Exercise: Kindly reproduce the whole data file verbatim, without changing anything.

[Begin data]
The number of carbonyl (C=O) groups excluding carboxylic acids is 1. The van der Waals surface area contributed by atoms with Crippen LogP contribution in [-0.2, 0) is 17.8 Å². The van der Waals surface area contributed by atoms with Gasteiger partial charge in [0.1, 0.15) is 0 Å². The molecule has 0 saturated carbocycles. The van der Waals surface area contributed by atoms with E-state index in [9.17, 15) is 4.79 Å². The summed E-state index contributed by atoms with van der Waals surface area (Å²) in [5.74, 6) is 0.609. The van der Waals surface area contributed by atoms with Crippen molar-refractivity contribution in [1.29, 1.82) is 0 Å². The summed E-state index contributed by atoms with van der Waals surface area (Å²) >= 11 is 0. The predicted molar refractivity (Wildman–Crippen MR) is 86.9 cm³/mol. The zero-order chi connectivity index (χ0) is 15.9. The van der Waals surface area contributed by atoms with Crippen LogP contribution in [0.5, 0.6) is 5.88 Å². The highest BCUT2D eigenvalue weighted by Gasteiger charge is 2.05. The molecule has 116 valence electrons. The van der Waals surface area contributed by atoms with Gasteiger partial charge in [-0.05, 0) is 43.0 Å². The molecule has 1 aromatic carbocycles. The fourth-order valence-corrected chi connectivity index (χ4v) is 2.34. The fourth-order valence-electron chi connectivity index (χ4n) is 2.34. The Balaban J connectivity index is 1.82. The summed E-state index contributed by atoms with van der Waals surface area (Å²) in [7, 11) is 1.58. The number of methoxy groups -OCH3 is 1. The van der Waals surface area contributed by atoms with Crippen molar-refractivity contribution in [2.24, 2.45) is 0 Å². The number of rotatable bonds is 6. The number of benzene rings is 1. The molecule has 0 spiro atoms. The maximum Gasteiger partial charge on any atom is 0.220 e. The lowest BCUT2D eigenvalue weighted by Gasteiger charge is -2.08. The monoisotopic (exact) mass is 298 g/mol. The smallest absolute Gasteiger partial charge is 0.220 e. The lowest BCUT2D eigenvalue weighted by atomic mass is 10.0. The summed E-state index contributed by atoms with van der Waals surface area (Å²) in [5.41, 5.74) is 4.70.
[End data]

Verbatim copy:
The number of carbonyl (C=O) groups excluding carboxylic acids is 1. The van der Waals surface area contributed by atoms with Crippen LogP contribution in [-0.2, 0) is 17.8 Å². The van der Waals surface area contributed by atoms with Gasteiger partial charge in [0.1, 0.15) is 0 Å². The molecule has 0 saturated carbocycles. The van der Waals surface area contributed by atoms with E-state index in [9.17, 15) is 4.79 Å². The summed E-state index contributed by atoms with van der Waals surface area (Å²) in [5.74, 6) is 0.609. The van der Waals surface area contributed by atoms with Crippen molar-refractivity contribution in [1.29, 1.82) is 0 Å². The summed E-state index contributed by atoms with van der Waals surface area (Å²) >= 11 is 0. The predicted molar refractivity (Wildman–Crippen MR) is 86.9 cm³/mol. The zero-order chi connectivity index (χ0) is 15.9. The van der Waals surface area contributed by atoms with Crippen LogP contribution in [0.5, 0.6) is 5.88 Å². The highest BCUT2D eigenvalue weighted by Gasteiger charge is 2.05. The molecule has 116 valence electrons. The van der Waals surface area contributed by atoms with Gasteiger partial charge in [-0.05, 0) is 43.0 Å². The molecule has 1 aromatic carbocycles. The fourth-order valence-corrected chi connectivity index (χ4v) is 2.34. The fourth-order valence-electron chi connectivity index (χ4n) is 2.34. The Balaban J connectivity index is 1.82. The summed E-state index contributed by atoms with van der Waals surface area (Å²) in [7, 11) is 1.58. The number of methoxy groups -OCH3 is 1. The van der Waals surface area contributed by atoms with Crippen molar-refractivity contribution in [2.24, 2.45) is 0 Å². The number of rotatable bonds is 6. The number of benzene rings is 1. The molecule has 0 spiro atoms. The maximum Gasteiger partial charge on any atom is 0.220 e. The lowest BCUT2D eigenvalue weighted by Gasteiger charge is -2.08. The monoisotopic (exact) mass is 298 g/mol. The smallest absolute Gasteiger partial charge is 0.220 e. The lowest BCUT2D eigenvalue weighted by atomic mass is 10.0. The summed E-state index contributed by atoms with van der Waals surface area (Å²) in [5.41, 5.74) is 4.70.